Prior to the upcoming election, many of the “reformist” candidates were disqualified by the Guardian Council, the vetting body of the clerical regime. But the radicals wanted to have their cake and eat it too. They wanted to keep key “reformist” figures out of the parliament, but not to the extent that Rafsanjani, Khatami or other heavyweights would call for an election boycott.
In a political machination known as “electoral engineering” in the regime's inner circle, the dominant faction put in place an elaborate scheme to exact maximum benefit from the elections. According to this scenario, they will de-claw the “reformist” list of candidates and at the same time keep enough of them on the ballot to claim the election was inclusive. The end result is that come Friday, about 60 candidates of the “reformist” faction, albeit insignificant ones, will probably make it to the 290-seat Parliament (Majlis). Almost all of the key leaders have been purged, and in the actual competitions for about 200 Majlis seats, no “reformist” candidate is on the list.
On Friday, the Iran policy-makers on both sides of the Atlantic should be listening not to the mullahs' election reports, but to the voice of millions of Iranians, as echoed by the students in recent anti-regime rallies. The people of Iran want real democratic change, and that means regime change. The international community should coordinate political and diplomatic efforts abroad in support of the movement for democracy in Iran.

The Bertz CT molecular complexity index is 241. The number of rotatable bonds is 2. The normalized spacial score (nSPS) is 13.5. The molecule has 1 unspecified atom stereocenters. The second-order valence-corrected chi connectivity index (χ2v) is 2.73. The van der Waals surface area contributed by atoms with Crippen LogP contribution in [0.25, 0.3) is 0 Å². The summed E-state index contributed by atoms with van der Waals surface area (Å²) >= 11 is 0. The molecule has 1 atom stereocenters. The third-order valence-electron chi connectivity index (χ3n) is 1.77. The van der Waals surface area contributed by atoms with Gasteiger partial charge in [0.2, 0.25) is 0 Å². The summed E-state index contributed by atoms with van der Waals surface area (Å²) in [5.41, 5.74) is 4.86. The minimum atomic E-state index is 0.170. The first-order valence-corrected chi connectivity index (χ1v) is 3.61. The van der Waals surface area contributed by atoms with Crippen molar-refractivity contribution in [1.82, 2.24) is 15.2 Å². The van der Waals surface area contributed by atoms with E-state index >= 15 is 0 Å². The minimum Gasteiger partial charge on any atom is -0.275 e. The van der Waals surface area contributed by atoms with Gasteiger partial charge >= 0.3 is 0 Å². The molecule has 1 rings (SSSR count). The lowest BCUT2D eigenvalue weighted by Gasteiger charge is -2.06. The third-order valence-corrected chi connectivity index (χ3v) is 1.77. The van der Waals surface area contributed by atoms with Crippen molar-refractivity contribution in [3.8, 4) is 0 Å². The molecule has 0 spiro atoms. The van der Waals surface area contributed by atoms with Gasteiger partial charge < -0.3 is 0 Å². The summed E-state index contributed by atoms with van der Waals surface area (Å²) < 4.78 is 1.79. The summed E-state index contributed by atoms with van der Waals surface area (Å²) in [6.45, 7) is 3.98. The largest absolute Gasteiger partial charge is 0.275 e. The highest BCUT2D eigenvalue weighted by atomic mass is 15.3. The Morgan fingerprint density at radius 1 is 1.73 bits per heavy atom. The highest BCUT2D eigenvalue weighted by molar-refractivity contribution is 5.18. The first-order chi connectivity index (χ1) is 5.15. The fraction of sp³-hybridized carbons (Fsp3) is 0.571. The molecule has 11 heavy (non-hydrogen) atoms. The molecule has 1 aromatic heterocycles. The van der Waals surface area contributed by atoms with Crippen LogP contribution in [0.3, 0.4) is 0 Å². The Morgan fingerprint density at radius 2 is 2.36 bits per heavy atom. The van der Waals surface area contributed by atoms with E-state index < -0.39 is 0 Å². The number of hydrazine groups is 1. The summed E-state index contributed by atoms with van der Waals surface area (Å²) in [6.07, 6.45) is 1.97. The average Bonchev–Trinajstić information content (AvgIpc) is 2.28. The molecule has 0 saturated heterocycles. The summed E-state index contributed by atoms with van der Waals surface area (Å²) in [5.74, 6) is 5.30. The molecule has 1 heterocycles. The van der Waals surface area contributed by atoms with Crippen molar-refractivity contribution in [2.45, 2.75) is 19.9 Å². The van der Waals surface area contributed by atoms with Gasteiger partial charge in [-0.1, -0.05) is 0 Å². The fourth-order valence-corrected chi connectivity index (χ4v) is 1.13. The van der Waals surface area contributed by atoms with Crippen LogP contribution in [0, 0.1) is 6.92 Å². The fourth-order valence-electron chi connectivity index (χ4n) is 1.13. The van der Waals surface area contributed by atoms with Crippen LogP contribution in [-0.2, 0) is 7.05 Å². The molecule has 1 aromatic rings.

Alireza Jafarzadeh is the author of The Iran Threat: President Ahmadinejad and the Coming Nuclear Crisis (Palgrave: February 2008).
Jafarzadeh has revealed Iran's terrorist network in Iraq and its terror training camps since 2003. He first disclosed the existence of the Natanz uranium enrichment facility and the Arak heavy water facility in August 2002.
Until August 2003, Jafarzadeh acted for a dozen years as the chief congressional liaison and media spokesman for the U.S. representative office of Iran's parliament in exile, the National Council of Resistance of Iran.
Alireza Jafarzadeh, the deputy director of the Washington office of the National Council of Resistance of Iran, is credited with exposing Iranian nuclear sites in Natanz and Arak in 2002, triggering International Atomic Energy Agency inspections. He is the author of "The Iran Threat" (Palgrave MacMillan: 2008). His email is Jafarzadeh@ncrius.org, and is on twitter @A_Jafarzadeh.